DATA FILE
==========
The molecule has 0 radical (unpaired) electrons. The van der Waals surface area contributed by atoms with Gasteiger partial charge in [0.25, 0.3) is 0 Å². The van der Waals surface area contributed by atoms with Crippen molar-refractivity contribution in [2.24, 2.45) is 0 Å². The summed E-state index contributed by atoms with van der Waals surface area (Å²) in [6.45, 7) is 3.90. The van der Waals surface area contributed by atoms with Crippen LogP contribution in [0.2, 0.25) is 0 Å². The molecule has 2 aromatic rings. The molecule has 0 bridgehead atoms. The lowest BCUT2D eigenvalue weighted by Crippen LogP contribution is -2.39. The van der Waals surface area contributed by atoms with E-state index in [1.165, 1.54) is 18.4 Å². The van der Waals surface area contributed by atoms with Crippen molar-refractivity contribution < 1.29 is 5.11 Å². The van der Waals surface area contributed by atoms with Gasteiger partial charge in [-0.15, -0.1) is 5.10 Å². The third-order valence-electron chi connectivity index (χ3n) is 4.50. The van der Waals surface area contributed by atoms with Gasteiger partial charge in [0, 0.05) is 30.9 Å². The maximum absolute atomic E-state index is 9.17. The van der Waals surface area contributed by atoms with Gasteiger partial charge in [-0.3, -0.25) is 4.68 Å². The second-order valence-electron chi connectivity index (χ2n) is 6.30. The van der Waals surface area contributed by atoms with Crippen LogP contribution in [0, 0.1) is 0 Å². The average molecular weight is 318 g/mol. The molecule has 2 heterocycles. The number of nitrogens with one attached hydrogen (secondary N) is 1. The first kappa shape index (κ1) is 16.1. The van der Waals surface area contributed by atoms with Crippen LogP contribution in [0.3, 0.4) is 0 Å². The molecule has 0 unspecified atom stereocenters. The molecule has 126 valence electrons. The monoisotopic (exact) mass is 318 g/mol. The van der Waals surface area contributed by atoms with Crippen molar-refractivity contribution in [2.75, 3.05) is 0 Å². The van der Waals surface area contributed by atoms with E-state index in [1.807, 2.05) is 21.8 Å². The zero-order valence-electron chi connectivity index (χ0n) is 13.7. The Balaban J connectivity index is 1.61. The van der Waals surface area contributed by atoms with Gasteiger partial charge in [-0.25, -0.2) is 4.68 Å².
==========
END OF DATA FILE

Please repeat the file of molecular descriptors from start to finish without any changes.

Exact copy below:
The molecule has 0 radical (unpaired) electrons. The van der Waals surface area contributed by atoms with Gasteiger partial charge in [0.25, 0.3) is 0 Å². The van der Waals surface area contributed by atoms with Crippen molar-refractivity contribution in [2.24, 2.45) is 0 Å². The summed E-state index contributed by atoms with van der Waals surface area (Å²) in [6.45, 7) is 3.90. The van der Waals surface area contributed by atoms with Crippen LogP contribution in [0.2, 0.25) is 0 Å². The molecule has 2 aromatic rings. The molecule has 0 bridgehead atoms. The lowest BCUT2D eigenvalue weighted by Crippen LogP contribution is -2.39. The van der Waals surface area contributed by atoms with E-state index in [1.165, 1.54) is 18.4 Å². The van der Waals surface area contributed by atoms with Crippen molar-refractivity contribution < 1.29 is 5.11 Å². The van der Waals surface area contributed by atoms with Gasteiger partial charge in [-0.15, -0.1) is 5.10 Å². The third-order valence-electron chi connectivity index (χ3n) is 4.50. The van der Waals surface area contributed by atoms with Gasteiger partial charge in [0, 0.05) is 30.9 Å². The maximum absolute atomic E-state index is 9.17. The van der Waals surface area contributed by atoms with Gasteiger partial charge in [-0.3, -0.25) is 4.68 Å². The second-order valence-electron chi connectivity index (χ2n) is 6.30. The van der Waals surface area contributed by atoms with Crippen LogP contribution in [0, 0.1) is 0 Å². The average molecular weight is 318 g/mol. The molecule has 2 heterocycles. The number of nitrogens with one attached hydrogen (secondary N) is 1. The first kappa shape index (κ1) is 16.1. The van der Waals surface area contributed by atoms with Crippen LogP contribution in [0.3, 0.4) is 0 Å². The molecule has 0 unspecified atom stereocenters. The molecule has 126 valence electrons. The monoisotopic (exact) mass is 318 g/mol. The van der Waals surface area contributed by atoms with Crippen molar-refractivity contribution in [2.75, 3.05) is 0 Å². The van der Waals surface area contributed by atoms with E-state index in [1.807, 2.05) is 21.8 Å². The zero-order valence-electron chi connectivity index (χ0n) is 13.7. The Balaban J connectivity index is 1.61. The van der Waals surface area contributed by atoms with Gasteiger partial charge in [-0.25, -0.2) is 4.68 Å².